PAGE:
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Pride & Prejudice: lesbian and gay London
Friday, 2nd July – Sunday, 22nd August
“The legalisation of homosexuality in 1967 has enabled lesbians and gays to become an increasingly visible part of London’s life. ‘Pride & Prejudice: lesbian and gay London’ is an exhibition exploring the contribution they have made to London’s social and economic life, and giving a historic overview of homosexual culture in London.”
Museum of London flyer
Sodomites and mollies
“Homosexual life in London is very poorly recorded before this century. Most of the evidence comes from court records of prosecutions for sodomy (anal penetration). Men sought partners in secluded areas of public places such as Covent Garden, Moorfields, and Lincoln’s Inn. In the 18th century a path in Upper Moorfields acquired the name ‘The Sodomites Walk’.
“In the 17th century molly houses began to emerge in London. These were rooms in a public or private house which were used as meeting places for ‘mollies’ — a term for homosexual men. Margaret Clap ran a well-known molly house in Field Lane, Holborn. Men met at her house to drink, dance, flirt, dress as women, and have sex. When it was raided in 1726, more than 40 people were arrested. Margaret Clap was fined, imprisoned, and sentenced to stand in the pillory in Smithfield Market.”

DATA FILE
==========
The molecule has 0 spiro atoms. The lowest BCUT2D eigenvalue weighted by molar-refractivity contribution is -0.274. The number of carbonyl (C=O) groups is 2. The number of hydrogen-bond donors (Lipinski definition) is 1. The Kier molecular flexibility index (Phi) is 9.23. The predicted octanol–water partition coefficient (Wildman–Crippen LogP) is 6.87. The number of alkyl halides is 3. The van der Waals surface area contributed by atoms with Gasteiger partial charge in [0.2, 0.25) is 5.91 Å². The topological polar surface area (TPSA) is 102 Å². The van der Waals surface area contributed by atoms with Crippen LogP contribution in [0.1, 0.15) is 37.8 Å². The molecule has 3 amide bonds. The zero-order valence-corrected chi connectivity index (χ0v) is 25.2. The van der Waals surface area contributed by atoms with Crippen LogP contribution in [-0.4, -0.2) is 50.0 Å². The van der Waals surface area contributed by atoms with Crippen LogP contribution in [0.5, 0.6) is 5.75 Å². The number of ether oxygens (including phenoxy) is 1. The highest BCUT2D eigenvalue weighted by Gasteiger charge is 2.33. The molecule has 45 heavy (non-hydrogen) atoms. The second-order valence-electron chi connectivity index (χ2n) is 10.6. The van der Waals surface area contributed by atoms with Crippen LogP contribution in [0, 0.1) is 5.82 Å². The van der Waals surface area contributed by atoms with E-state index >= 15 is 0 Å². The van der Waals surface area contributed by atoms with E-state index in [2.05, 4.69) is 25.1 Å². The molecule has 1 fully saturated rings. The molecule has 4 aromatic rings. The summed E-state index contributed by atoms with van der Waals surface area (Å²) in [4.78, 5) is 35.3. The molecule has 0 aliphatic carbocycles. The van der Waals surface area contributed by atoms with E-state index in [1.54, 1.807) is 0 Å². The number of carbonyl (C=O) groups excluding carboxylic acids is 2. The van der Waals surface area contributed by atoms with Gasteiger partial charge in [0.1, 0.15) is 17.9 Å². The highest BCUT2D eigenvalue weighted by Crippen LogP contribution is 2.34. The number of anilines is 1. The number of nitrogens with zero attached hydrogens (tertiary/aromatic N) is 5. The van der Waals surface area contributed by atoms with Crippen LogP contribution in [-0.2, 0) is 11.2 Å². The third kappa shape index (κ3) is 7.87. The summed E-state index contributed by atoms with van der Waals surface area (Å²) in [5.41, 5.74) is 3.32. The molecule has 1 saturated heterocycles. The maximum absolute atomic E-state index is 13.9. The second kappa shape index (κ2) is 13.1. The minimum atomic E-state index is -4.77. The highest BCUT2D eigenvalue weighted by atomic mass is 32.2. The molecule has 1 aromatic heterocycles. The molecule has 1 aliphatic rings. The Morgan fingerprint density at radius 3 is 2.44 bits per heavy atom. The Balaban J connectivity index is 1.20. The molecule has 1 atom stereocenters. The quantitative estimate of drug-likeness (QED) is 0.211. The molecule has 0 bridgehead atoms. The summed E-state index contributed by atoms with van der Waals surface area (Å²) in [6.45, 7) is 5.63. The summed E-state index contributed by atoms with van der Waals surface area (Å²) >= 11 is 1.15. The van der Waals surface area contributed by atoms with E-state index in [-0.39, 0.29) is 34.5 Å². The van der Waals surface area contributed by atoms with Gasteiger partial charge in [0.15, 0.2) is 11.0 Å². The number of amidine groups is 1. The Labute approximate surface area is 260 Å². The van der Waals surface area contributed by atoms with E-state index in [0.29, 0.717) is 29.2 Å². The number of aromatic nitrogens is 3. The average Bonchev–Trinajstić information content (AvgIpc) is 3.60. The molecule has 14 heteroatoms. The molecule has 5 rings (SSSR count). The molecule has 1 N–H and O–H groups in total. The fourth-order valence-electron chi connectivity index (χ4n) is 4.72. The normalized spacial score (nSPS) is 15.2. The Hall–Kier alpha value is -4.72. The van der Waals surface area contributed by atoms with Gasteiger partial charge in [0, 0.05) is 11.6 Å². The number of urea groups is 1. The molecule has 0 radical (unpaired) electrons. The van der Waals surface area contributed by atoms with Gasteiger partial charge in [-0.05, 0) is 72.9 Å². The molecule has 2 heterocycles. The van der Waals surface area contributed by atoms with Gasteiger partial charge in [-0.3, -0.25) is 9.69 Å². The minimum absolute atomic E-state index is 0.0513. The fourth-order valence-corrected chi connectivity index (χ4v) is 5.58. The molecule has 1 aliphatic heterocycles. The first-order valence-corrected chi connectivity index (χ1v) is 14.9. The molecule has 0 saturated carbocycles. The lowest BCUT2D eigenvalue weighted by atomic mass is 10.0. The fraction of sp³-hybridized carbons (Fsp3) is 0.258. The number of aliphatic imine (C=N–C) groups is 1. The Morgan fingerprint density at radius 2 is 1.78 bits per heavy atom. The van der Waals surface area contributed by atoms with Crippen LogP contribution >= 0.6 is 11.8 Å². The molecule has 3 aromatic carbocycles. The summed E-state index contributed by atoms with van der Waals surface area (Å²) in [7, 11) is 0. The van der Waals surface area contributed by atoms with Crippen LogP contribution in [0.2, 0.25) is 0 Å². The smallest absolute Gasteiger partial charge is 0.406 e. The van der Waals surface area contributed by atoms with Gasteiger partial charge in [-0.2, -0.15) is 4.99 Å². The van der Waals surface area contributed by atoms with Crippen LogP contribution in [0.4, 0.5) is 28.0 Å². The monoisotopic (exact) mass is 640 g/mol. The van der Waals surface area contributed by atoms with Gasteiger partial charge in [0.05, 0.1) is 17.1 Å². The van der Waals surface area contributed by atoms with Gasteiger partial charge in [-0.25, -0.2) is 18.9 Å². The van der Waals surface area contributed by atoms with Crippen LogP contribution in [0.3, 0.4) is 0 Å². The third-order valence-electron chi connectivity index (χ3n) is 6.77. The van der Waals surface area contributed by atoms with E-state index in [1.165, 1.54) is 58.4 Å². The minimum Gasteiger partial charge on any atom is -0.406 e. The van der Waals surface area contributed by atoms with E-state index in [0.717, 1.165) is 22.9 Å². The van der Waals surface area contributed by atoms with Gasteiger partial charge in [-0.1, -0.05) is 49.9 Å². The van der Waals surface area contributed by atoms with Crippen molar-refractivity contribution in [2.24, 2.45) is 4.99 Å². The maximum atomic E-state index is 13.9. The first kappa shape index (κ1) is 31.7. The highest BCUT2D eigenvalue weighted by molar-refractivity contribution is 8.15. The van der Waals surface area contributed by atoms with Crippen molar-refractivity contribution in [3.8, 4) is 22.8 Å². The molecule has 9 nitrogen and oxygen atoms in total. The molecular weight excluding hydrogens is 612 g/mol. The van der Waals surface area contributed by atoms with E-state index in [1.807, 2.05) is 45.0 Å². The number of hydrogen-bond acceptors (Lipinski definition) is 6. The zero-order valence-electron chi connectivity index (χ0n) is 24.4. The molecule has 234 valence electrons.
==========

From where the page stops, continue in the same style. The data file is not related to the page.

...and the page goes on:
Sappho banner, made for the 1980 Gay Pride March by Emmelene Davies.
The banner is in the colours of the Women’s Social and Political Union and has many lesbian and feminist symbols within it: the lesbian love sign, a Labrys (double-headed axe), Isle of Lesbos, and an image of Sappho.
Wearing the trousers
“The history of lesbian London is more difficult to uncover. Lesbian relationships have never been illegal, so court records do not exist. It has always been acceptable for women to live together and enjoy close relationships.
“It is known that female transvestites existed in the 17th and 18th centuries, especially among the poorer classes. It would be wrong to assume that all women who dressed as men were lesbians. Transvestism allowed women to play a fuller part in public life, to have jobs and be financially independent. It is also true that some transvestite women did marry women.”
Museum of London,
Tel. 020-78.14.55.02 — Disabled access and facilities
Tel. 020-78.14.55.02 — Press and PR Office
Tel. 020-22.214.171.124 — Interpretation Unit
Adults £ 5
Students, over-60’s, registered unemployed £ 3
16 years and under, visitors with disabilities and assisters free
After 4:30 p.m. free to all
Tube St. Paul’s; Barbican
Buses 8, 11, 15, 23, 25
Mainline trains Moorgate; Liverpool Street; City Thameslink